America's Best History ... White Sands
White Sands National Monument

Rising all around this spectacular landscape are dunes.  High, sandy, dunes.  As if you were taking part in a remake of Lawrence of Arabia for some Hollywood mogul casting Justin Bieber as Lawrence, mounting a camel in a Saudia Arabia fantasy that includes you as king or queen, or just treking to a pyramid like a tourist.  But this is New Mexico, in the United States of America, and it seems incongruous that these white sparkling sand dunes should be here.  But they are.  And they should be visited.  It's a bit of a park that people don't know much about.  Oh, those 400,000 plus visitors know and love it, but for the rest of the nation, the word hasn't really seeped into the vacation packages of most tour operators who even ply the trade in the desert southwest.  Yes, there is that Grand Canyon, Zion, and the Indian ruin parks which get more love, but if you come here, and you should, we think it just might be one of those surprising experiences that you'll talk about for a long time.  White sand dunes across the horizon in the USA, who'd have thought about that.  Hot white sands dunes to visit, explore, and have fun around, and you don't even have to remember your Lawrence of Arabia lines, unless you want to.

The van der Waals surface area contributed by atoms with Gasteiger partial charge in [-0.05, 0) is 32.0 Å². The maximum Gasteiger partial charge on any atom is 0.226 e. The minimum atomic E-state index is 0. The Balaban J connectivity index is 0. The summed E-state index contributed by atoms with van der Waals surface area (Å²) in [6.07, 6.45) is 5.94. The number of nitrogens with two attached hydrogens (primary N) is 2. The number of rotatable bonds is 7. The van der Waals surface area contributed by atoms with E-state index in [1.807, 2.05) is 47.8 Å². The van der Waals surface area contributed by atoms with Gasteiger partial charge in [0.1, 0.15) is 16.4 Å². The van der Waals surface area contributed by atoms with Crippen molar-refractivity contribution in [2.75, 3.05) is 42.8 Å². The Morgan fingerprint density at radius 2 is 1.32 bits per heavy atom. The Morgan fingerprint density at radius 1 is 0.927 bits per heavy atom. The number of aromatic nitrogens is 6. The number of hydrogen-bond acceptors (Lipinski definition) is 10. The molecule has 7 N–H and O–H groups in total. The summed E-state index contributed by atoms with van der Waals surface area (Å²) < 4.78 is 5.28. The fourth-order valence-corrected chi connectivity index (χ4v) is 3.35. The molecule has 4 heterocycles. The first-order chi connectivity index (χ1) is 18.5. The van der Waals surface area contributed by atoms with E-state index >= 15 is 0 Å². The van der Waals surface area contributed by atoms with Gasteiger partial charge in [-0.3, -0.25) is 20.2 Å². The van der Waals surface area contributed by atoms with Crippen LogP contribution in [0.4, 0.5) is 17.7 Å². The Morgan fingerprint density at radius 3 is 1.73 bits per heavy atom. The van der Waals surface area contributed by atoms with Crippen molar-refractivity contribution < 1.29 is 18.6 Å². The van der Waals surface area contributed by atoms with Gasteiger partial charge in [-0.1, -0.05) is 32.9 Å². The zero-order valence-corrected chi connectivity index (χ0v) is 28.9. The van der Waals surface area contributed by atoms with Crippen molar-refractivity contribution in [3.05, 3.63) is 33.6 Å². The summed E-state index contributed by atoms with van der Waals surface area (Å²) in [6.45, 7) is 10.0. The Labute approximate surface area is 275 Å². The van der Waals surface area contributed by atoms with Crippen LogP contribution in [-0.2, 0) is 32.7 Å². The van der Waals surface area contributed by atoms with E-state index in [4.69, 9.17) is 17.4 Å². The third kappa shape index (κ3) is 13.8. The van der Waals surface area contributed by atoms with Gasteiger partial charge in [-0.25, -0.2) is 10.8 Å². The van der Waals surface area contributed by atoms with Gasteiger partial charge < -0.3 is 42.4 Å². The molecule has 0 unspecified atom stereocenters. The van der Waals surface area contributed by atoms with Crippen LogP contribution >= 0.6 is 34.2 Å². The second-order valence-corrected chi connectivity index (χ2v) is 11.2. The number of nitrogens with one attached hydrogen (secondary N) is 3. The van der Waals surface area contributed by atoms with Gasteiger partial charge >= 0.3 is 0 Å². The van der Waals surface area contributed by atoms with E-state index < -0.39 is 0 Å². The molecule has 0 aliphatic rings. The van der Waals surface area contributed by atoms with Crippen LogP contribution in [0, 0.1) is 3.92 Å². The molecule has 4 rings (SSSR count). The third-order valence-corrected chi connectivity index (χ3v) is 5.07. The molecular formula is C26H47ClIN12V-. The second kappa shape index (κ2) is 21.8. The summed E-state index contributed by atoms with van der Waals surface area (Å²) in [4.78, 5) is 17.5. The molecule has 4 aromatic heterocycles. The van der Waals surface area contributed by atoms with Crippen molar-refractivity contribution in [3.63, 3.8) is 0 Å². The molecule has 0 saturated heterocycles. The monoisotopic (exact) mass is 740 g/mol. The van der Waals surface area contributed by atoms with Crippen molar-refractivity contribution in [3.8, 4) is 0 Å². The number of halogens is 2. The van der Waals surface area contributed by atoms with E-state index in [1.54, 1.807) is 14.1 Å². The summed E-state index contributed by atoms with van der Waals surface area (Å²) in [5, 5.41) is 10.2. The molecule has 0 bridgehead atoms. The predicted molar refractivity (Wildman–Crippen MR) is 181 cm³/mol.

White Sands National Monument has been around for awhile, proclaimed in 1933, by Herbert Hoover.  You'd think it was newer, with its relatively unknown status, but it's not.  And the dunes have been around, of course, for a whole lot longer.  So take the time to enjoy the dunes of america, whether on a Sunset Stroll, on a Patio Talk, during a special event like a Full Moon Bike Ride, or even a Balloon Invitational, usually held in mid-September.  It may be one of your favorite national park experiences by the end of your stay.

Photos courtesy of the National Park Service.

Things You Should Not Miss

1. Take the sunset stroll.  For one hour as sunset hits the dunes, walk with a park ranger across the sand and learn about the geology and park while witnessing some spectacular sites.